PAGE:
So why only 3 stars? Well I have a few criticisms. Firstly, Taleb makes the valid point early on that "aphorisms lose ther charm whenever explained". Whilst he never actually explains any of them, he often uses footnotes and additional comments in brackets which try to explain or justify the aphorism and hence reduce its charm. Secondly, I really hate the use of the words "sucker" and "nerd". I would have thought such a good writer could have found better, more timeless, synonyms. Finally, there are problems with some of the aphorims themselves. Some are quite brilliant, but there is a slightly lecturing tone to many - more indicating what is wrong than right. There is a definite air of superiority (though to be fair, if anyone has a right to feel superior it is a serious intellectual who has also made a fortune as a trader). But worst of all, some of the points are really down right petty snipes at easy targets. Hardly the approach of a Aristotlean "great soul".

So if you want an interesting, different sort of read and some great insights - go ahead and get a copy. If you are looking for concentrated and consistent brilliance, then you may be disapointed.
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5 of 7 people found the following review helpful
3.0 out of 5 stars A highwayscribery Book Report, 14 April 2011
A better title for "The Bed of Procrustes" might have been "Crusts of Bread from a Pro."

The classically accented moniker refers to a character in Greek mythology who fed guests at his road house and, afterward, either cut off some part of their body to fit the bed he offered them, or stretched them to achieve the same.

Author Nassim Nicholas Taleb resorts to Procrustes' bed as a parable for modern thought.

Taleb says his collection of disparate aphorisms are about the Procrustean bed in which humanity currently reclines, "facing limits of knowledge, and things we do not observe, the unseen, resolve the tension by squeezing life and the world into crisp commoditized ideas, reductive categories, specific vocabularies, and prepackaged narratives, which, on the occasion, has explosive consequences."

Fair enough, although it was not easy for highwayscribery to see a way that, "You never win an argument until they attack your person," however true, fits into the author`s main idea of "how we deal, and should deal, with what we don`t know..."

Not to say that there are no engaging or provoking passages found in this mélange of thoughts plucked from Taleb's mind.

highwayscribery liked this one and found it fitting the author's purposes:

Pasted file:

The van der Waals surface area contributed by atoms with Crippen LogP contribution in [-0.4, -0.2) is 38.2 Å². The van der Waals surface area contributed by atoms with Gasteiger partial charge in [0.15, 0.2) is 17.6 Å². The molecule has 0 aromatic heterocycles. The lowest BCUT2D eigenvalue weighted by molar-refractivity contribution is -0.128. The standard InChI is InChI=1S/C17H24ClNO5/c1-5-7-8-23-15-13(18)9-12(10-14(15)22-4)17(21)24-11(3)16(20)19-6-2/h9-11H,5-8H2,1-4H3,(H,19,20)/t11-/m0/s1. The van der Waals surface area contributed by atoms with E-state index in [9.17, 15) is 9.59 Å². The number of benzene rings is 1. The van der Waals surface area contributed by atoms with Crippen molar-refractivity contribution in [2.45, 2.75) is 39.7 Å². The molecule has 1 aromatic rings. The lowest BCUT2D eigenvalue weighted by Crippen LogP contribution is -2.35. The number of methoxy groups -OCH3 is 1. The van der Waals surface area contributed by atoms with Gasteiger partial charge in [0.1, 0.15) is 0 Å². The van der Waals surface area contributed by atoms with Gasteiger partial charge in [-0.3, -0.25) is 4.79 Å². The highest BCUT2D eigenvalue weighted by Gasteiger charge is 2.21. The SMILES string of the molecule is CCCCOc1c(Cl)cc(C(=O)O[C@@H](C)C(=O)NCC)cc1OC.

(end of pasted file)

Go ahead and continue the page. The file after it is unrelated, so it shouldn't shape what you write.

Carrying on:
"Pharmaceutical companies are better at inventing diseases that match existing drugs, rather than inventing drugs to match existing diseases."

Then there is this one, which many would probably take issue with:

"To understand the liberating effect of asceticism, consider that losing all your fortune is much less painful than losing only half of it."

Tell that to Bernie Madoff's clients.

As a journalist, highwayscribery took exception to this offering as well:

"An erudite is someone who displays less than he knows; a journalist or consultant, the opposite."

In fact, if you're a businessperson or academic or, worse, hold down a job, you may find yourself among those polluting the purity of classical thought Mr. Taleb so reveres:

"Karl Marx, a visionary, figured out that you can control a slave much better by convincing him he is an employee."

"The Bed of Procrustes," is littered with criticisms of those who aren't lucky enough to have Random House pay them for musings conjured during long, carefree walks through a blessed and jobless existence.

There may be, for certain readers, something off-putting about the author's deigning to know what is right from wrong. These aphorisms imply that Taleb is on the side of the angels he hopes to hook us up with.

To wit:

"I suspect that they put Socrates to death because there is something terribly unattractive, alienating, and nonhuman in thinking with too much clarity."

(The way I, Nassim Nicholas Taleb, do).

Anyway, this assembly of vaguely organized sentiments possesses its gems and is usually entertaining, which may or may not have been the author's intent. You don't have to agree with every thought you read to be engaged.

Besides, if nobody assumed they were smarter than the rest of us, there'd be no books attempting to advance our thinking.

Perhaps affecting this assessment is the fact highwayscribery is unfamiliar with Taleb's earlier effort, "The Black Swan," which appears to be his signature work and the foundation upon which "The Bed of Procrustes" is built.